, Volume 119, Issue 1, pp 99–113 | Cite as

Widespread regulation of gene expression in the Drosophila genome by the histone acetyltransferase dTip60

  • Corinna Schirling
  • Christiane Heseding
  • Franziska Heise
  • Dörthe Kesper
  • Ansgar Klebes
  • Ludger Klein-Hitpass
  • Andrea Vortkamp
  • Daniel Hoffmann
  • Harald Saumweber
  • Ann E. Ehrenhofer-Murray
Research Article


The MYST histone acetyltransferase (HAT) dTip60 is part of a multimeric protein complex that unites both HAT and chromatin remodeling activities. Here, we sought to gain insight into the biological functions of dTip60. Strong ubiquitous dTip60 knock-down in flies was lethal, whereas knock-down in the wing imaginal disk led to developmental defects in the wing. dTip60 localized to the nucleus in early embryos and was present in a large number of interbands on polytene chromosomes. Genome-wide expression analysis upon depletion of dTip60 in cell culture showed that it regulated a large number of genes in Drosophila, among which those with chromatin-related functions were highly enriched. Surprisingly, a significant portion of these genes were upregulated upon dTip60 loss, indicating that dTip60 has repressive as well as activating functions. dTip60 protein was directly located at promoter regions of a subset of repressed genes, suggesting a direct role in gene repression. Comparison of the gene expression signature of dTip60 downregulation with that of histone deacetylase inhibition with trichostatin A revealed a significant correlation, suggesting that the dTip60 complex recruits an HDAC-containing complex to regulate gene expression in the Drosophila genome.



trichostatin A


histone acetyltransferase


histone deacetylase



We are indebted to Peter B. Becker and Gunter Reuter for reagents. Bodo M. H. Lange and Hannah Müller are gratefully acknowledged for advice concerning RNAi in Drosophila cultured cells. Lothar Vassen is thanked for advice on the analysis of microarray experiments. We further thank Irina Passow, Renate Gienap, and Christiane Vole for excellent technical assistance and the Ehrenhofer-Murray lab for many helpful discussions. This project was funded by the Max-Planck-Society and the University of Duisburg-Essen.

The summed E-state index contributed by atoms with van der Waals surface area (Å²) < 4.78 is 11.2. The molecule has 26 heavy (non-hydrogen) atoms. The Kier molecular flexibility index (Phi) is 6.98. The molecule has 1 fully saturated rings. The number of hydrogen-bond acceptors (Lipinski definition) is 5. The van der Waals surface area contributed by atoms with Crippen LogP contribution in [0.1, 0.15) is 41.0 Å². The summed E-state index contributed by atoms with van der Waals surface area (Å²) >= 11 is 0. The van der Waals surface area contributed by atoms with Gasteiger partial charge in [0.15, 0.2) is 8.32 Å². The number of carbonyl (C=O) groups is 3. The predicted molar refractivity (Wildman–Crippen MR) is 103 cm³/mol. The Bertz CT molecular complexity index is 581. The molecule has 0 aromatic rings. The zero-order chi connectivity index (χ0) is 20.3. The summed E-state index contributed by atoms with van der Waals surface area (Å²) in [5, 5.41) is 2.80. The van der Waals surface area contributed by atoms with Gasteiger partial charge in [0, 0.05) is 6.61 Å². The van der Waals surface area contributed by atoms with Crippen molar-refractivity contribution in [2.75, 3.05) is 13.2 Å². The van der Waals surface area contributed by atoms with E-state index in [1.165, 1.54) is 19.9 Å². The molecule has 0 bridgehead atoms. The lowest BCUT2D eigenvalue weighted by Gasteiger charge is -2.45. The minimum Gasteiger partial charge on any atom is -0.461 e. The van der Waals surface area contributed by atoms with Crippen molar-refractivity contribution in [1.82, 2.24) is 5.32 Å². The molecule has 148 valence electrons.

Supplementary material

412_2009_247_Fig1_ESM.jpg (86 kb)
Supplementary Fig. 1

Ubiquitous expression of dTip60 RNA during embryogenesis. Lateral views of embryos hybridized with digoxigenin-labeled RNA probes of dTip60 in antisense (a, b) and, as a control, in sense (c, d) orientation. Enrichment of staining at mesoderm and endoderm is likely to be due to the thickness of tissue in these regions (JPEG 85 kb)

412_2009_247_Fig1_ESM.tif (7.1 mb)
High resolution (TIFF 7291 kb)
412_2009_247_Fig2_ESM.jpg (50 kb)
Supplementary Fig. 2

Comparison of the anti-dTip60 antibody with the respective preimmune serum. a, c DAPI staining, b staining with anti-dTip60, d staining with preimmune serum. Slides are from the same batch, and no image processing was used (JPEG 49 kb)

412_2009_247_Fig2_ESM.tif (911 kb)
High resolution (TIFF 911 kb)
412_2009_247_Fig3_ESM.jpg (86 kb)
Supplementary Fig. 3

Position of the dsRNA fragments used for dTip60-RNAi knock-down in SL2 cells, position of the dTip60 mRNA fragment measured by RT-PCR, and position of the fragments used for the UAS-dTip60-RNAi construct. The positions are indicated relative to the cDNA of dTip60, which is derived from the cDNA clone LD31064. Horizontal bars indicate the intron–exon borders. (JPEG 86 kb)

412_2009_247_Fig3_ESM.tif (7 mb)
High resolution (TIFF 7159 kb)


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Copyright information

© Springer-Verlag 2009

Authors and Affiliations

  • Corinna Schirling
    • 1
  • Christiane Heseding
    • 1
  • Franziska Heise
    • 1
  • Dörthe Kesper
    • 2
  • Ansgar Klebes
    • 4
  • Ludger Klein-Hitpass
    • 5
  • Andrea Vortkamp
    • 2
  • Daniel Hoffmann
    • 3
  • Harald Saumweber
    • 6
  • Ann E. Ehrenhofer-Murray
    • 1
  1. 1.Abteilung für Genetik, Zentrum für Medizinische BiotechnologieUniversität Duisburg-EssenEssenGermany
  2. 2.Abteilung für Entwicklungsbiologie, Zentrum für Medizinische BiotechnologieUniversität Duisburg-EssenEssenGermany
  3. 3.Abteilung für Bioinformatik, Zentrum für Medizinische BiotechnologieUniversität Duisburg-EssenEssenGermany
  4. 4.Institut für Biologie-GenetikFreie Universität BerlinBerlinGermany
  5. 5.Institut für ZellbiologieUniversitätsklinikumEssenGermany
  6. 6.Abteilung Zytogenetik, Institut für BiologieHumboldt Universität BerlinBerlinGermany

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